49 Cent PCBs

This just popped up on Facebook from Seeedstudio, ten PCBs for $4.90. What's the catch? Anybody use this service yet?

https://www.seeedstudio.com/fusion_pcb.html

PCB.png
625 x 550 - 265K
"When you make a thing, a thing that is new, it is so complicated making it that it is bound to be ugly. But those that make it after you, they don’t have to worry about making it. And they can make it pretty, and so everybody can like it when others make it after you."

- Pablo Picasso

Comments

  • 3 Comments sorted by Date Added Votes
  • For 4 layer PCBs, the cheapest I've found is EasyEDA.

    Your link doesn't seem to be far off in price though...
  • JRetSapDoogJRetSapDoog Posts: 483
    edited May 11 Vote Up0Vote Down
    I've used Seeed four times and have been pleased with the quality and turn-around time. Their site seems pretty easy to use; if you can spell Seeed with three e's, you'll have no problems making selections and uploading your files (though see my third paragraph). A few months back, they added a choice among several PCB colors at no additional charge. I can't comment on the quality at smaller dimensions, as my boards used large 1206 SMD passives and 0.1" through hole chips. But the registration of the silk screen markings was good. Recently , my in-box also received a similar ad from Seeed as above. Unfortunately, my boards are bigger than 10x10 cm. If you can keep your design to those dimensions, they have a nice price, even without the sale. If you go beyond those dimensions, you take a hit disproportionate to the increase in size. I've read that Seeed and iTead combine prototype designs with other runs (even using the same board factory for the actual production) to cuts costs. So, maybe that's why the price for small boards is considerably cheaper, as small boards would "tile" better with larger boards.

    I don't know where I would turn for a bigger production run, but I like Seeed for prototypes or small runs. I've noticed that they've progressively improved their service over the last couple years or so. Also, when you upload your Gerbers, you get visual feedback that allows you to look at the various layers individually or stacked. Incidentally, I pay via PayPal. Although they are located in China, the English on their site is good. Before using them, I read many reviews, almost all of them good, though there may have been some slow deliveries or email miscommunications around 5 years back. Such glitches appear to be in the past. I've been quite pleased with them. I have read that one should email them if things appear stalled. That appeared to happen to me once based on the site's order-progress information, but they promptly answered my email and explained that they were updating the site software, and, indeed, my boards arrived timely. So I think they're doing a lot right. I also received a frame-less metal stencil from them once for an additional $20 and the stencil worked fine for soldering that relatively huge 1206 stuff I mentioned above. So far, I'm a fan of Seeed, having received good service, both in terms of quality and email assistance. I'll likely continue to turn to them. The files I submitted to them were exported from DipTrace. Their site doesn't have anything specific to check or automate the upload of DipTrace files, but I had no problems; just follow their submission guidelines for naming the layers and also the N/C Drill file. Again, I haven't come anywhere near bumping up against their stated limits. Baby steps for me, I guess. So take that into consideration. I kind of do wish that they would make some mention of DipTrace on their site; maybe they will someday (as they keep making enhancements). But not to worry, as my DipTrace files came out just fine, which I guess is what you'd expect for the standardized Gerber format.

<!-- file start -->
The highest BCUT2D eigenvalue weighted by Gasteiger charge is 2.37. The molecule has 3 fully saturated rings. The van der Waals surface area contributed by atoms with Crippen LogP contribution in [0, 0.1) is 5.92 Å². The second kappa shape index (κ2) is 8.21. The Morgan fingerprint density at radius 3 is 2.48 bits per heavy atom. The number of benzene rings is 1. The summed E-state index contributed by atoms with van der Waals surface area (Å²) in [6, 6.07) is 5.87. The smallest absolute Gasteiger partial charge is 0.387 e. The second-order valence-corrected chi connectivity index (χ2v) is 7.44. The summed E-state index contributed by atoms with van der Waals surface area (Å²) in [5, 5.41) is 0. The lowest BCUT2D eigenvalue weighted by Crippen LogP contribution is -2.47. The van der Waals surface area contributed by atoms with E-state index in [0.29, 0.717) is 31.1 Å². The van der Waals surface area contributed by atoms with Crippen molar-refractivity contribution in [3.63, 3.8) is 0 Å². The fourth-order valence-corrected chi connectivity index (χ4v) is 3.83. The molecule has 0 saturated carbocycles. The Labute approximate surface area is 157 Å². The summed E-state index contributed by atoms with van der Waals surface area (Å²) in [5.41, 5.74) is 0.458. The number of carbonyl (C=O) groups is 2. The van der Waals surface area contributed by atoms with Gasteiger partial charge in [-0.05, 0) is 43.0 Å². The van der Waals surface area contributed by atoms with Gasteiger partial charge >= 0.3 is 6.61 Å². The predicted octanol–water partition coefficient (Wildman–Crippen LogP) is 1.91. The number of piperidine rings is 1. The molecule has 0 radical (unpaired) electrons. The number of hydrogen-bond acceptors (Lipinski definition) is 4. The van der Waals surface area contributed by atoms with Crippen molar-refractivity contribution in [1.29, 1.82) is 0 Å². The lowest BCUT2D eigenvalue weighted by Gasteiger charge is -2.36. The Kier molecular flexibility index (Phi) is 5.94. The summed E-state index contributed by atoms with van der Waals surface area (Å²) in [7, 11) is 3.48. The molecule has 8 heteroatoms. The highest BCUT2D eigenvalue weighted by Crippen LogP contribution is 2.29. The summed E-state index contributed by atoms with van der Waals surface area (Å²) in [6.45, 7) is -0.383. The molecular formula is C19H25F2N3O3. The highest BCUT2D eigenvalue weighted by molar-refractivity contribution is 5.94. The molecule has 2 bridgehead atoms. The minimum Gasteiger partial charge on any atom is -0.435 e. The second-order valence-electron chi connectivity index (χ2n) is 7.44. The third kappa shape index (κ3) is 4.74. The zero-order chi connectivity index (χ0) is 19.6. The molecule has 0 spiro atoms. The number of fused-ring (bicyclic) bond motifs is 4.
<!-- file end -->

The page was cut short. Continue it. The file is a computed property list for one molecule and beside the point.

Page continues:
Oh, one small thing to be aware of when you specify your board (size, layers, thickness, etc.) on their site for a price is that you have to tab or click off any fields that you edit that affect the price in order to get the pricing section to update. For example, if you start with a 100x100 mm size (they use mm instead of cm) and change it to 200x200, it'll see the first change to 200 when you move from the length field to the width field (or vice-versa), but if you don't tab or click off after entering the second 200, the pricing section will display the price for a 200x100 board, not a 200x200 one. So, as with many other sites, you need to generate a mouse or keyboard event of some sort to force it to update.

    Sorry for the lengthy response, but it might be helpful to a newbie or at least someone new to Seeed. --Jim
  • ercoerco Posts: 18,499
    Great info Jim, thanks for that detail. I'm gonna make my first PCBs!

    It's funny that I've been hacking some of these small line follower robo-cars which use a PCB as their chassis. They measure 10.3 cm in the long direction. An enterprising person could make some very cheap small robot kits using this service.

    s-l500.jpg


    "When you make a thing, a thing that is new, it is so complicated making it that it is bound to be ugly. But those that make it after you, they don’t have to worry about making it. And they can make it pretty, and so everybody can like it when others make it after you."

    - Pablo Picasso
Sign In or Register to comment.